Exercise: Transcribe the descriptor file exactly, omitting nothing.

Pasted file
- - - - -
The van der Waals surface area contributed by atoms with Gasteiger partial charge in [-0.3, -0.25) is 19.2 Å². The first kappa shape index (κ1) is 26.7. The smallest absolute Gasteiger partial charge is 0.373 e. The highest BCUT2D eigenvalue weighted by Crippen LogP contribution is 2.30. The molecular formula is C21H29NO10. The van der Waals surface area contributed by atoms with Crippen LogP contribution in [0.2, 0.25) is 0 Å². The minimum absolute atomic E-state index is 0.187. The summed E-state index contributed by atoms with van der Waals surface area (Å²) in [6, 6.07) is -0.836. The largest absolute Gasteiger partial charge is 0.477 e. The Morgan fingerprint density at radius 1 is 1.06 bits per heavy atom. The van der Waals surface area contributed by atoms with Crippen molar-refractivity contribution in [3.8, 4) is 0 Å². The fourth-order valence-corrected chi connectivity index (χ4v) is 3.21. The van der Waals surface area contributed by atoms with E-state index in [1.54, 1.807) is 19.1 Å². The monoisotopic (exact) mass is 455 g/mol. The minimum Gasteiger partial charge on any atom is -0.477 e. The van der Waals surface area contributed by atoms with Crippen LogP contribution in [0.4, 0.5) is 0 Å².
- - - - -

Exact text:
The van der Waals surface area contributed by atoms with Gasteiger partial charge in [-0.3, -0.25) is 19.2 Å². The first kappa shape index (κ1) is 26.7. The smallest absolute Gasteiger partial charge is 0.373 e. The highest BCUT2D eigenvalue weighted by Crippen LogP contribution is 2.30. The molecular formula is C21H29NO10. The van der Waals surface area contributed by atoms with Crippen LogP contribution in [0.2, 0.25) is 0 Å². The minimum absolute atomic E-state index is 0.187. The summed E-state index contributed by atoms with van der Waals surface area (Å²) in [6, 6.07) is -0.836. The largest absolute Gasteiger partial charge is 0.477 e. The Morgan fingerprint density at radius 1 is 1.06 bits per heavy atom. The van der Waals surface area contributed by atoms with Crippen molar-refractivity contribution in [3.8, 4) is 0 Å². The fourth-order valence-corrected chi connectivity index (χ4v) is 3.21. The van der Waals surface area contributed by atoms with E-state index in [1.54, 1.807) is 19.1 Å². The monoisotopic (exact) mass is 455 g/mol. The minimum Gasteiger partial charge on any atom is -0.477 e. The van der Waals surface area contributed by atoms with Crippen LogP contribution in [0.4, 0.5) is 0 Å².